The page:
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*this* John W. Hays’ take on things and experiences

Making Prototypes

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Despite the time squeeze of trying to be in two places at once, filling in for two different vacationing people, I found a way to occupy Delilah by taking her to the shop for a distraction while I tinkered on prototyping a design for grates that I can use for slow feeder boxes in the barn stalls.

IMG_iP0910eShe seemed to appreciate the chance to be out of the house with me, despite the confines of her leash. I decided that while Cyndie is away, I will only allow Delilah off leash if I am able to give her my undivided attention, like when I am throwing discs for her to make spectacular diving leaps toward, or flinging squeaky tennis balls great distances for her to sprint after.

Before Cyndie left for the coast, she picked up some fence panels from Tractor Supply for me to make my own grates. As nice as the ones are that I had a local welder make for the two full-size boxes I built, they were a bit pricey.

The first challenge I am facing is finding a way to add some weight to the grates. The custom welded ones are made of heavier rod and also have side plates that give it a desirable heft, so it lays firmly against the bale. The horses can pretty much ignore it and concentrate on nibbling the hay between the squares. The weight helps the grate to keep dropping as the hay is consumed.

The fence panel is made of lighter gauge wire and I fear without added weight it wouldn’t tend to fall as naturally, and the horses might become inclined to mess with it when it got hung up. They have a knack for eating down on one side at a time so that the grate can end up tilted dramatically.

One thing I am considering for the stalls is that there will be no sharing. It will be one horse only that will be grazing hay, so there won’t be mixed behavior. Whatever eating tendency each horse has will define how the slow feeder works in each case.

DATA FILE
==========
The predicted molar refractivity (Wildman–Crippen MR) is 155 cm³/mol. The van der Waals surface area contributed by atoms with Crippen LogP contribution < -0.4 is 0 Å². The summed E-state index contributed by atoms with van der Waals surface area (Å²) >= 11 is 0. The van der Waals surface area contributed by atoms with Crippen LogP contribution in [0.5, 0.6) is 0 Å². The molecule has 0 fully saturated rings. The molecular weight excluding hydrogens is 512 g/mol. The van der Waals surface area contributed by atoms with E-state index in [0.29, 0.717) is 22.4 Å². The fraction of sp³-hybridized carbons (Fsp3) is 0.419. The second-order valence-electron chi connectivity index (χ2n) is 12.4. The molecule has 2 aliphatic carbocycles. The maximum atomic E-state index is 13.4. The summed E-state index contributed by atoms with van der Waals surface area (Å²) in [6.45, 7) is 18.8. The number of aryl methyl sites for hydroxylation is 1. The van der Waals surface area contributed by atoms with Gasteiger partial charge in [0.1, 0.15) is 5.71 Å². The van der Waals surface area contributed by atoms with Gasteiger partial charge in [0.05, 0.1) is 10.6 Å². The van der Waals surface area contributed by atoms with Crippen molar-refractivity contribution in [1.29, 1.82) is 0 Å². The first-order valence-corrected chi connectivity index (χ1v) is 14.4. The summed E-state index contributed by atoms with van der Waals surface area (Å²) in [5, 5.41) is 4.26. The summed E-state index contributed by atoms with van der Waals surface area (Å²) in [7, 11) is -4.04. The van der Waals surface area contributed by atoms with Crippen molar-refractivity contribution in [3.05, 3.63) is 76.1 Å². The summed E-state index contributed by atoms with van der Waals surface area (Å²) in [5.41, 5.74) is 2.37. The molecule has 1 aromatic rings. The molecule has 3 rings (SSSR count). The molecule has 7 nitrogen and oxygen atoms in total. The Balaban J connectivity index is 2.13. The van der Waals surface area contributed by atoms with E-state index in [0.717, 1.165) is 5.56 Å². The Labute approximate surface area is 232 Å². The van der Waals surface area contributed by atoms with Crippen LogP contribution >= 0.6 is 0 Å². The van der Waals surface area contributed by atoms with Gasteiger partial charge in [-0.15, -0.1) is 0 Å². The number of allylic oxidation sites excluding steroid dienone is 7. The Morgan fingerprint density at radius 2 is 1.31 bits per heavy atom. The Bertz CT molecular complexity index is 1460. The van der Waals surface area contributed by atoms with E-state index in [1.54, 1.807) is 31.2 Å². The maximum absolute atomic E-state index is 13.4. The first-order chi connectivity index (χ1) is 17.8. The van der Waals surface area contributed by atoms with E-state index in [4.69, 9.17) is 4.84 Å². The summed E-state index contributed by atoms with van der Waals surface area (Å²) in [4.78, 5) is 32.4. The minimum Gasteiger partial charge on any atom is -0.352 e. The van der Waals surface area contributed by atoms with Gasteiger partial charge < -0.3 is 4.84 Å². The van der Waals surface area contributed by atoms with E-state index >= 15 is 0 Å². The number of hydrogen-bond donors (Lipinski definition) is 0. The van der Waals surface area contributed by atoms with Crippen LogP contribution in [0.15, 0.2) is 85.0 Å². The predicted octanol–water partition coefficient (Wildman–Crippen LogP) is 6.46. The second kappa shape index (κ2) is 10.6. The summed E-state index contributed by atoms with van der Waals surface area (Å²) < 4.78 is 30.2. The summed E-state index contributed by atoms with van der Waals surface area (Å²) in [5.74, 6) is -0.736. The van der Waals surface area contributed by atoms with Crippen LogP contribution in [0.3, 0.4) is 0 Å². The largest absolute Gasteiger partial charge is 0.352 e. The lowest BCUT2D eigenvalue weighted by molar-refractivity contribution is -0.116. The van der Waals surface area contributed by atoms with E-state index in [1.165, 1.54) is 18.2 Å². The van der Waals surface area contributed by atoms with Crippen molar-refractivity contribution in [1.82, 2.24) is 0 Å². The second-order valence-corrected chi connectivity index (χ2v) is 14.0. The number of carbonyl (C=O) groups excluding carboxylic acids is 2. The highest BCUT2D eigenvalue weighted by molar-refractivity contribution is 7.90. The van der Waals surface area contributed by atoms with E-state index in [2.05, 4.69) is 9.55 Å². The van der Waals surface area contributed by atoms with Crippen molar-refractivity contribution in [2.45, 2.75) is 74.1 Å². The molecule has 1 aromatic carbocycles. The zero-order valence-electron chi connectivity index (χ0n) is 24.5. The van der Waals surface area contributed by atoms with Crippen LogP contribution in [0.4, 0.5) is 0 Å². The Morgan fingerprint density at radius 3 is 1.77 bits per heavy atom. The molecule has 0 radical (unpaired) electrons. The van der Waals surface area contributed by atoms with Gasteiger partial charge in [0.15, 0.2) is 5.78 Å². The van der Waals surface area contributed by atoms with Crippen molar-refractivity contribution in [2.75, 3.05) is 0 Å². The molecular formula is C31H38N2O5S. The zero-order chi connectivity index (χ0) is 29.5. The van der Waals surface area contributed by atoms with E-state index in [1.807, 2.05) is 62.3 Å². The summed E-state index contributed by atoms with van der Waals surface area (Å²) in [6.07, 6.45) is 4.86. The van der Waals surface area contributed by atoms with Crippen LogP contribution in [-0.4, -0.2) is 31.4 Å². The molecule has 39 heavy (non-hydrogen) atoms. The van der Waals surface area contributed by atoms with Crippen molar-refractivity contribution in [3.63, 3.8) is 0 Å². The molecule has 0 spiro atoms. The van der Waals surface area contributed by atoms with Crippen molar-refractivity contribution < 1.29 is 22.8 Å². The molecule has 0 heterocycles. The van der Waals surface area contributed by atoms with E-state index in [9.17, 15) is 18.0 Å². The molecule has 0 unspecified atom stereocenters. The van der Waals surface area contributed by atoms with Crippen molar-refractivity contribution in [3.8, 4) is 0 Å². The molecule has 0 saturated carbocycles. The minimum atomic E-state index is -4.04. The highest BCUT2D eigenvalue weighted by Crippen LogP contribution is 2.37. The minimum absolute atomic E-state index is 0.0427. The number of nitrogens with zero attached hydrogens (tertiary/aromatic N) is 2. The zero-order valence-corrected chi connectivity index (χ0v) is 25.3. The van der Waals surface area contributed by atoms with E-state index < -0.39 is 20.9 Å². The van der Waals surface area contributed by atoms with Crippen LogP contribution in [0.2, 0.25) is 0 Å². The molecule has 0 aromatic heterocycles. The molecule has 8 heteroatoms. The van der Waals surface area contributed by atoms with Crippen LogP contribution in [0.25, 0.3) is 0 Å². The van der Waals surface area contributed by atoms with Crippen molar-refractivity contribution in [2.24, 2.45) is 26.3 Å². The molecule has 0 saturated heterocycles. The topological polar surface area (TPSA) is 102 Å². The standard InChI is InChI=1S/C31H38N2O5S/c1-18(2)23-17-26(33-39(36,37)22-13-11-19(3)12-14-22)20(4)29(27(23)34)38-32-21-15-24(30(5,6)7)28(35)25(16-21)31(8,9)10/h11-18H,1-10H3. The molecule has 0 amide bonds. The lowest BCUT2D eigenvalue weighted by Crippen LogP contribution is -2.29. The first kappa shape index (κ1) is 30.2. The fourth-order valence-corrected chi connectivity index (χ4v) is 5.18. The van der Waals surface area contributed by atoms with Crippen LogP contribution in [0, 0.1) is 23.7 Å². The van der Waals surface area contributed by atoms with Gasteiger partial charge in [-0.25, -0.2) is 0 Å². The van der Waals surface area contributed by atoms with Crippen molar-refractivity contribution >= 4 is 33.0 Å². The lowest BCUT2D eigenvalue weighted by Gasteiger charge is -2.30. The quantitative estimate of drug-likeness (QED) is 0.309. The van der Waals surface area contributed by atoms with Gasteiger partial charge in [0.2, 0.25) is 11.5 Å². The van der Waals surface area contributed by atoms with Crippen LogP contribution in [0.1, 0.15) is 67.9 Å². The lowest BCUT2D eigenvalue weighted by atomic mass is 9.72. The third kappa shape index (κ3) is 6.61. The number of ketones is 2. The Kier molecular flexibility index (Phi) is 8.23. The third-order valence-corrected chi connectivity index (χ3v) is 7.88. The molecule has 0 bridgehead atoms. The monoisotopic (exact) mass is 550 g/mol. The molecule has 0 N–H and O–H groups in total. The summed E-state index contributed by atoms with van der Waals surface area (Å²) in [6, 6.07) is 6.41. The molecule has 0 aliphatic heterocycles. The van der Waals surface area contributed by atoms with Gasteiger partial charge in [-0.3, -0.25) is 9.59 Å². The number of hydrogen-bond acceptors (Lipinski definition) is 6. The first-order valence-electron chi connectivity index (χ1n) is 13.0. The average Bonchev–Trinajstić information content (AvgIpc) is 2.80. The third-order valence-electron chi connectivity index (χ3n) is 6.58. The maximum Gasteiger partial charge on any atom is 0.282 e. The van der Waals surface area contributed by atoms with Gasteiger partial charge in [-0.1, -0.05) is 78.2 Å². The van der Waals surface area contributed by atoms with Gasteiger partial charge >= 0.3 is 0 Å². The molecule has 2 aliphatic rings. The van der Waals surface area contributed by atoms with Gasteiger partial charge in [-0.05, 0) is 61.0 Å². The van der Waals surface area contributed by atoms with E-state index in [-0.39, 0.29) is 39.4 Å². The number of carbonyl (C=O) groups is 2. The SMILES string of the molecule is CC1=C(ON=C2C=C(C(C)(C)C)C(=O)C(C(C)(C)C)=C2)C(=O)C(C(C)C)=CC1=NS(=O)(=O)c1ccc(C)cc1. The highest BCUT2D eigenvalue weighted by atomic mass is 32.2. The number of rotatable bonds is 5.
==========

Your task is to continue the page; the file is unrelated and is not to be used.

My first shot at adding something akin to the side plates on the welded grates, was to attach a section of an old T-post that I cut to length on the band saw. By snipping off a section of fence panel so there were end wires extending beyond the area that will cover the hay, I was able to bend them over to capture the post.

In terms of weight, I think it will work adequately for what I want it to do, but I didn’t end up with the exact dimensions I had in mind. Turns out the fence panel wasn’t welded to exacting specifications. The dimension between squares varies, so I will cut another one a whole square larger and take a second stab at a method of bending the sides around a section of post.

I want it to cover an area as wide as a bale, to make it easy to fill the box with full flakes and then drop on the grate and secure it. Speaking of easy, the horses will mainly be in the barn when it is below-zero, so I’m trying to design the box so it will be possible to fill it when wearing big mittens.

That is, in case we ever again experience any below-zero days, what with the planet simmering away at a record pace now days.












Written by johnwhays

September 17, 2015 at 6:00 am

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